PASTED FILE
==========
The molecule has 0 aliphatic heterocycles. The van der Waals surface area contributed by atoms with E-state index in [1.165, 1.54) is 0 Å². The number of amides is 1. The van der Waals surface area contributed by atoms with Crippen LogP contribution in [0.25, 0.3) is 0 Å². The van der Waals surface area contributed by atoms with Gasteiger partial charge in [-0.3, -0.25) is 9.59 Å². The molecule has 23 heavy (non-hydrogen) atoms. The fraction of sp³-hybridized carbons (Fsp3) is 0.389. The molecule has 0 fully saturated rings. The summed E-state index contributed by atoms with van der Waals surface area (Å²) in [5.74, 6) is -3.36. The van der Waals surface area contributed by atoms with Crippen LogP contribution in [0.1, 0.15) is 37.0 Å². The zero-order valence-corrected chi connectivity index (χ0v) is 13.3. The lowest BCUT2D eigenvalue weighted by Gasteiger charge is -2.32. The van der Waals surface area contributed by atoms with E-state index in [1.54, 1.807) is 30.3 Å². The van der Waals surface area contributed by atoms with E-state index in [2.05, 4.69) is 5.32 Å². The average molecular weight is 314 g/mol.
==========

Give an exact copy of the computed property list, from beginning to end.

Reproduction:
The molecule has 0 aliphatic heterocycles. The van der Waals surface area contributed by atoms with E-state index in [1.165, 1.54) is 0 Å². The number of amides is 1. The van der Waals surface area contributed by atoms with Crippen LogP contribution in [0.25, 0.3) is 0 Å². The van der Waals surface area contributed by atoms with Gasteiger partial charge in [-0.3, -0.25) is 9.59 Å². The molecule has 23 heavy (non-hydrogen) atoms. The fraction of sp³-hybridized carbons (Fsp3) is 0.389. The molecule has 0 fully saturated rings. The summed E-state index contributed by atoms with van der Waals surface area (Å²) in [5.74, 6) is -3.36. The van der Waals surface area contributed by atoms with Crippen LogP contribution in [0.1, 0.15) is 37.0 Å². The zero-order valence-corrected chi connectivity index (χ0v) is 13.3. The lowest BCUT2D eigenvalue weighted by Gasteiger charge is -2.32. The van der Waals surface area contributed by atoms with E-state index in [1.54, 1.807) is 30.3 Å². The van der Waals surface area contributed by atoms with E-state index in [2.05, 4.69) is 5.32 Å². The average molecular weight is 314 g/mol.